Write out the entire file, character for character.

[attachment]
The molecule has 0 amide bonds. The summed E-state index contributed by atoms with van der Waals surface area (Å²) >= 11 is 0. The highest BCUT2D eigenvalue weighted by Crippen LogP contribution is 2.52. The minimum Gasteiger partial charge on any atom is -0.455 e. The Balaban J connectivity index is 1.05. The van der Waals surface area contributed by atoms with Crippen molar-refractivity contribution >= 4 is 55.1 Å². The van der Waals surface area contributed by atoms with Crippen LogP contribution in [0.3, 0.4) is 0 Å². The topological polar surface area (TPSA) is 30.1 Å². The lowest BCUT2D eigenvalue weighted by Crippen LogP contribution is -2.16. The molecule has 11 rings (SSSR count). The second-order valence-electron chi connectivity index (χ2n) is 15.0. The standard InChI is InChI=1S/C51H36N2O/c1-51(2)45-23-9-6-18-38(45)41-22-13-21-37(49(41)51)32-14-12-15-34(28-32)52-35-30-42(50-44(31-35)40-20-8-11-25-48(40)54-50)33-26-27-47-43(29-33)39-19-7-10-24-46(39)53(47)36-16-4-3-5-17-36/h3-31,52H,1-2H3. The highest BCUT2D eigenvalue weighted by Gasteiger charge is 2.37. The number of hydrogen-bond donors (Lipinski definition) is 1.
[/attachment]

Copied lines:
The molecule has 0 amide bonds. The summed E-state index contributed by atoms with van der Waals surface area (Å²) >= 11 is 0. The highest BCUT2D eigenvalue weighted by Crippen LogP contribution is 2.52. The minimum Gasteiger partial charge on any atom is -0.455 e. The Balaban J connectivity index is 1.05. The van der Waals surface area contributed by atoms with Crippen molar-refractivity contribution >= 4 is 55.1 Å². The van der Waals surface area contributed by atoms with Crippen LogP contribution in [0.3, 0.4) is 0 Å². The topological polar surface area (TPSA) is 30.1 Å². The lowest BCUT2D eigenvalue weighted by Crippen LogP contribution is -2.16. The molecule has 11 rings (SSSR count). The second-order valence-electron chi connectivity index (χ2n) is 15.0. The standard InChI is InChI=1S/C51H36N2O/c1-51(2)45-23-9-6-18-38(45)41-22-13-21-37(49(41)51)32-14-12-15-34(28-32)52-35-30-42(50-44(31-35)40-20-8-11-25-48(40)54-50)33-26-27-47-43(29-33)39-19-7-10-24-46(39)53(47)36-16-4-3-5-17-36/h3-31,52H,1-2H3. The highest BCUT2D eigenvalue weighted by Gasteiger charge is 2.37. The number of hydrogen-bond donors (Lipinski definition) is 1.